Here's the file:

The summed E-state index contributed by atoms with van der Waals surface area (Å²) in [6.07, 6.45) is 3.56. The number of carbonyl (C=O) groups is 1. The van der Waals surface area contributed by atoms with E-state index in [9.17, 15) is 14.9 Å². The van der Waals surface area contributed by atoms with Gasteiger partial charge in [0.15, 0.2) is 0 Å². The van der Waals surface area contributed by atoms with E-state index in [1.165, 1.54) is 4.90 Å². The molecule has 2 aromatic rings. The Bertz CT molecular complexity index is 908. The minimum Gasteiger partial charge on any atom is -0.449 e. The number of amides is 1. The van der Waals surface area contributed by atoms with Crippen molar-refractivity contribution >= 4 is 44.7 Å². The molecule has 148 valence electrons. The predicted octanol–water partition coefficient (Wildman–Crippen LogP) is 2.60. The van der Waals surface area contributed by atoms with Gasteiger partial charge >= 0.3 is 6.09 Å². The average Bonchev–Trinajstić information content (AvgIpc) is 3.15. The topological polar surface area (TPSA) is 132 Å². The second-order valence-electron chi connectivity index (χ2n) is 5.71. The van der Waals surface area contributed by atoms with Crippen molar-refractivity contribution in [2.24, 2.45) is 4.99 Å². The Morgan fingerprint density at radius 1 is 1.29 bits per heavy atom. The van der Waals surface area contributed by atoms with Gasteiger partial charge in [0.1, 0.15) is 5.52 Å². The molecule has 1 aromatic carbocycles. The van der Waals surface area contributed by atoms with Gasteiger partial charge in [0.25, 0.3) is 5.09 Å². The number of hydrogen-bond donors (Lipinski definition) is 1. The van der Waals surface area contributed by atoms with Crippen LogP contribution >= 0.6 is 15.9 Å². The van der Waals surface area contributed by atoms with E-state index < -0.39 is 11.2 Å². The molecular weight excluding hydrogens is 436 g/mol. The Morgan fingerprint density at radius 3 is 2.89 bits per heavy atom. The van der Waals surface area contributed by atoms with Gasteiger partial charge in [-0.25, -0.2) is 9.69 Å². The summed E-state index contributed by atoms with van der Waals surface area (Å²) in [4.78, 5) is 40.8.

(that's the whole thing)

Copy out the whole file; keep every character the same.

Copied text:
The summed E-state index contributed by atoms with van der Waals surface area (Å²) in [6.07, 6.45) is 3.56. The number of carbonyl (C=O) groups is 1. The van der Waals surface area contributed by atoms with E-state index in [9.17, 15) is 14.9 Å². The van der Waals surface area contributed by atoms with Gasteiger partial charge in [0.15, 0.2) is 0 Å². The van der Waals surface area contributed by atoms with E-state index in [1.165, 1.54) is 4.90 Å². The molecule has 2 aromatic rings. The Bertz CT molecular complexity index is 908. The minimum Gasteiger partial charge on any atom is -0.449 e. The number of amides is 1. The van der Waals surface area contributed by atoms with Crippen molar-refractivity contribution >= 4 is 44.7 Å². The molecule has 148 valence electrons. The predicted octanol–water partition coefficient (Wildman–Crippen LogP) is 2.60. The van der Waals surface area contributed by atoms with Gasteiger partial charge >= 0.3 is 6.09 Å². The average Bonchev–Trinajstić information content (AvgIpc) is 3.15. The topological polar surface area (TPSA) is 132 Å². The second-order valence-electron chi connectivity index (χ2n) is 5.71. The van der Waals surface area contributed by atoms with Crippen molar-refractivity contribution in [2.24, 2.45) is 4.99 Å². The Morgan fingerprint density at radius 1 is 1.29 bits per heavy atom. The van der Waals surface area contributed by atoms with Gasteiger partial charge in [0.1, 0.15) is 5.52 Å². The molecule has 1 aromatic carbocycles. The van der Waals surface area contributed by atoms with Gasteiger partial charge in [0.25, 0.3) is 5.09 Å². The number of hydrogen-bond donors (Lipinski definition) is 1. The van der Waals surface area contributed by atoms with Crippen LogP contribution >= 0.6 is 15.9 Å². The van der Waals surface area contributed by atoms with E-state index < -0.39 is 11.2 Å². The molecular weight excluding hydrogens is 436 g/mol. The Morgan fingerprint density at radius 3 is 2.89 bits per heavy atom. The van der Waals surface area contributed by atoms with Gasteiger partial charge in [-0.25, -0.2) is 9.69 Å². The summed E-state index contributed by atoms with van der Waals surface area (Å²) in [4.78, 5) is 40.8.